First and foremost there are a few things I need to ask you. Sometimes when a short sale has been accepted by the seller, escrow is opened. Sometimes, it is not. Did your agent put your check into escrow or did he/she keep the check with his/her broker? With short sales, they do take a long time depending on the lender. So, at any point, you can withdraw your offer and cancel. Have your agent do a cancellation form. Also, did you sign a short sale addendum? A date that you were willing to wait should have been put on there. Check to see what date is on that form as well if your agent completed that form. You should be able to get out of the short sale. It happens all the time. Buyers get frustrated waiting for the lender to approve them and move on.
If I were you, I would look for regular sales or bank REO's (real estate owned). They are much quicker to respond because they have already been foreclosed on and the banks want to get them off their books.
Good luck to you Ann!
Joan Patterson, B.A., A.S.P., G.R.I., Realtor
Keller Williams Realty
8250 White Oak Avenue, Ste 102
Rancho Cucamonga, CA 91730
This depends on the terms of your contract.. First if you have an addendum or clause in the contract, "Subject to lean holder or Short Sale approval". You can with draw your offer.. because the lender has not approved the offer yet.. If this clause is not in your contract, I would consult a Real Estate attorney and have him look over your contract to see if you have any way out..
Smith Mountain Lake, VA
You should ask yourself a few questions: Did you or your agent write out the offer on a C.A.R. standart form with the short sale addendum? When you present an offer it usually has an experation date. Did that past already? If not, you should have your agent cancel your offer in writing. There is a cancellation form for that.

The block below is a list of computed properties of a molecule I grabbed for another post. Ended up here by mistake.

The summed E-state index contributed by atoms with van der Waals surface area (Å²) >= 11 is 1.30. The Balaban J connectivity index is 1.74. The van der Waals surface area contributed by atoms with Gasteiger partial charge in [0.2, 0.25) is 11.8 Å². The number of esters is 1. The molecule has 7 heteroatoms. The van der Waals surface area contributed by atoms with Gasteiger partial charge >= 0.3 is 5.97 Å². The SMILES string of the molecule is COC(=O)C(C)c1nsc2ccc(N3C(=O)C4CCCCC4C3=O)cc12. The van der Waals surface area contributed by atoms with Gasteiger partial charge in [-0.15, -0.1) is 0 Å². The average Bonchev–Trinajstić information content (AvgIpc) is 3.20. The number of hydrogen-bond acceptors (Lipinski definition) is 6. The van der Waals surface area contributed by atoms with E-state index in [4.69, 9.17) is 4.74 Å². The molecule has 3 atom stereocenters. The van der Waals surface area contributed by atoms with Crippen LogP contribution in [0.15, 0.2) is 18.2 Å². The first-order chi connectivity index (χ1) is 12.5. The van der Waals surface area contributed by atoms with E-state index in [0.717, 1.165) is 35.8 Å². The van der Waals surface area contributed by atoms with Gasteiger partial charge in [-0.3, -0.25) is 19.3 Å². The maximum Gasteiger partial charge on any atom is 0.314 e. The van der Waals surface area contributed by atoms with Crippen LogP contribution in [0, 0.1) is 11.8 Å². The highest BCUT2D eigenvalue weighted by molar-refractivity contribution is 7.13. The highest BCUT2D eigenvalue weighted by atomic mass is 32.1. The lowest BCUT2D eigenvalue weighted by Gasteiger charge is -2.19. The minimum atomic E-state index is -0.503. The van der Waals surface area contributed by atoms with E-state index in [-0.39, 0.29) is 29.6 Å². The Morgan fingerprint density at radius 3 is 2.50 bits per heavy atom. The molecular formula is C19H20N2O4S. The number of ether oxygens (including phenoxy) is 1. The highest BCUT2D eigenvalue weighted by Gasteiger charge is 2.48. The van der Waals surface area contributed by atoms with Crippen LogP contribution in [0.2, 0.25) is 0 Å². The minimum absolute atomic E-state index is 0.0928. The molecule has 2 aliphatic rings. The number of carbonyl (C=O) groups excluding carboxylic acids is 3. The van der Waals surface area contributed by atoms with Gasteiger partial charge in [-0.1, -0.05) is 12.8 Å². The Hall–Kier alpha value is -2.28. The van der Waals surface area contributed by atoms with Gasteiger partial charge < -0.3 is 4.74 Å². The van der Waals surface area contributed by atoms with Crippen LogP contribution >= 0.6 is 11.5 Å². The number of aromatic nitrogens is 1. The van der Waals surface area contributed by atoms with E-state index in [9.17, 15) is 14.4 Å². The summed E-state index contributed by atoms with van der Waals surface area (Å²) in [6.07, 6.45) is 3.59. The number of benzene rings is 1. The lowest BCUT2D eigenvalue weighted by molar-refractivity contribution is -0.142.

Did you deposit your check into escrow already? If yes, give a copy of the cancellation notice to escorw and have escrow write out a cancellation notice as well to you and to the lender. Both, the lender and you have to sign this cancellation notice. Talk to your agent/broker and if necessary to a real estate attorney.
Best of luck,
Keller Williams Realty Beverly Hills
Without examining your offer it is not possible to say what your exact situation is. In any case the best person to answer your question is an attorney who specializes in real estate contracts. However, here are some tips which generally apply in a short sale situation. Please note that these may not apply in all cases. Moreover it is not to be construed as legal advice for only an attorney can give that.
1. A short sale offer has not been accepted unless it has been signed by both the Seller and the Seller's lender. If there is any change in the terms and conditions that you wrote in your offer (including changes in escrow period, deposit amount, purchase price, title and escrow companies, etc.), it then becomes a new offer from the Seller/lender to you. You now have an option to accept, reject or counter back with revised terms.
2. Your initial offer should have an expiration date for acceptance. If it does, and the lender's acceptance has come after this date it is entirely up to you whether you want to accept the offer or not.
3. Assuming that the lender's acceptance was conveyed to you within the expiration date of your offer, your recourse now to get out of the transaction depends on the type and nature of the contingencies you had specified in the offer. Some of these contingencies may or may not have a "right to cure" by the Seller and/or lender.
My suggestion is to first talk to your Agent and perhaps the Agent's Broker. It may also be necessary to discuss your situation with an attorney.
United America Realty